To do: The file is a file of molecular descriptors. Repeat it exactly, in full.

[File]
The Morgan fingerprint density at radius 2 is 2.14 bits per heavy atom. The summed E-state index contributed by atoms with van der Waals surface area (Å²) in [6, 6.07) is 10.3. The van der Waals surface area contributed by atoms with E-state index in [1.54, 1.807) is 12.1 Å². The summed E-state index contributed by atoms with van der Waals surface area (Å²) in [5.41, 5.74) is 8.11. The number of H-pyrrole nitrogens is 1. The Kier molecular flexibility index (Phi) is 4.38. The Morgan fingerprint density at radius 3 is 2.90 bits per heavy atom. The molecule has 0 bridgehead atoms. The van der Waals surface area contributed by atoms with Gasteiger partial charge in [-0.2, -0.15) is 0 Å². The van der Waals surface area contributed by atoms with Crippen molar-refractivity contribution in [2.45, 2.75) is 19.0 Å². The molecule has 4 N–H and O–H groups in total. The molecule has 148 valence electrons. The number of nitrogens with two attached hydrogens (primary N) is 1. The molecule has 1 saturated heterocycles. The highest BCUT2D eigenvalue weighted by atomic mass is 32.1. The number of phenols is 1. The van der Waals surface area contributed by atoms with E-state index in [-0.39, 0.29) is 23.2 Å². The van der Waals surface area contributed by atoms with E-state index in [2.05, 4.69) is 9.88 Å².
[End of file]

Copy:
The Morgan fingerprint density at radius 2 is 2.14 bits per heavy atom. The summed E-state index contributed by atoms with van der Waals surface area (Å²) in [6, 6.07) is 10.3. The van der Waals surface area contributed by atoms with E-state index in [1.54, 1.807) is 12.1 Å². The summed E-state index contributed by atoms with van der Waals surface area (Å²) in [5.41, 5.74) is 8.11. The number of H-pyrrole nitrogens is 1. The Kier molecular flexibility index (Phi) is 4.38. The Morgan fingerprint density at radius 3 is 2.90 bits per heavy atom. The molecule has 0 bridgehead atoms. The van der Waals surface area contributed by atoms with Gasteiger partial charge in [-0.2, -0.15) is 0 Å². The van der Waals surface area contributed by atoms with Crippen molar-refractivity contribution in [2.45, 2.75) is 19.0 Å². The molecule has 4 N–H and O–H groups in total. The molecule has 148 valence electrons. The number of nitrogens with two attached hydrogens (primary N) is 1. The molecule has 1 saturated heterocycles. The highest BCUT2D eigenvalue weighted by atomic mass is 32.1. The number of phenols is 1. The van der Waals surface area contributed by atoms with E-state index in [-0.39, 0.29) is 23.2 Å². The van der Waals surface area contributed by atoms with E-state index in [2.05, 4.69) is 9.88 Å².